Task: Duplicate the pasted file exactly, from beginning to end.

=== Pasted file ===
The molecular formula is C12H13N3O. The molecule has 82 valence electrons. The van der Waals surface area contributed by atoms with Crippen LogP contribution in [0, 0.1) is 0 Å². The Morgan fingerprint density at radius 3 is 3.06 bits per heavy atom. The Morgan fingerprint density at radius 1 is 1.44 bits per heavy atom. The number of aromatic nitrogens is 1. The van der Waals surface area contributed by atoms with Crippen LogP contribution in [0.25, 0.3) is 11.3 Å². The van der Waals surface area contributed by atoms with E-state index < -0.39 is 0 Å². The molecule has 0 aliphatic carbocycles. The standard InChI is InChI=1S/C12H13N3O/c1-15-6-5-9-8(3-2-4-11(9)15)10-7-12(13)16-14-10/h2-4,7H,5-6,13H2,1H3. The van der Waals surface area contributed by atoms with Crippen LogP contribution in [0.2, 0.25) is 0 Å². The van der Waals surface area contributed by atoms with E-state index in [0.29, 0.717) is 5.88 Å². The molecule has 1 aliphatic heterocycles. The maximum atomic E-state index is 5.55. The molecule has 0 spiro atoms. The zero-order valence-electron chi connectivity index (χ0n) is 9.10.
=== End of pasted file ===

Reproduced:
The molecular formula is C12H13N3O. The molecule has 82 valence electrons. The van der Waals surface area contributed by atoms with Crippen LogP contribution in [0, 0.1) is 0 Å². The Morgan fingerprint density at radius 3 is 3.06 bits per heavy atom. The Morgan fingerprint density at radius 1 is 1.44 bits per heavy atom. The number of aromatic nitrogens is 1. The van der Waals surface area contributed by atoms with Crippen LogP contribution in [0.25, 0.3) is 11.3 Å². The van der Waals surface area contributed by atoms with E-state index < -0.39 is 0 Å². The molecule has 0 aliphatic carbocycles. The standard InChI is InChI=1S/C12H13N3O/c1-15-6-5-9-8(3-2-4-11(9)15)10-7-12(13)16-14-10/h2-4,7H,5-6,13H2,1H3. The van der Waals surface area contributed by atoms with Crippen LogP contribution in [0.2, 0.25) is 0 Å². The van der Waals surface area contributed by atoms with E-state index in [0.29, 0.717) is 5.88 Å². The molecule has 1 aliphatic heterocycles. The maximum atomic E-state index is 5.55. The molecule has 0 spiro atoms. The zero-order valence-electron chi connectivity index (χ0n) is 9.10.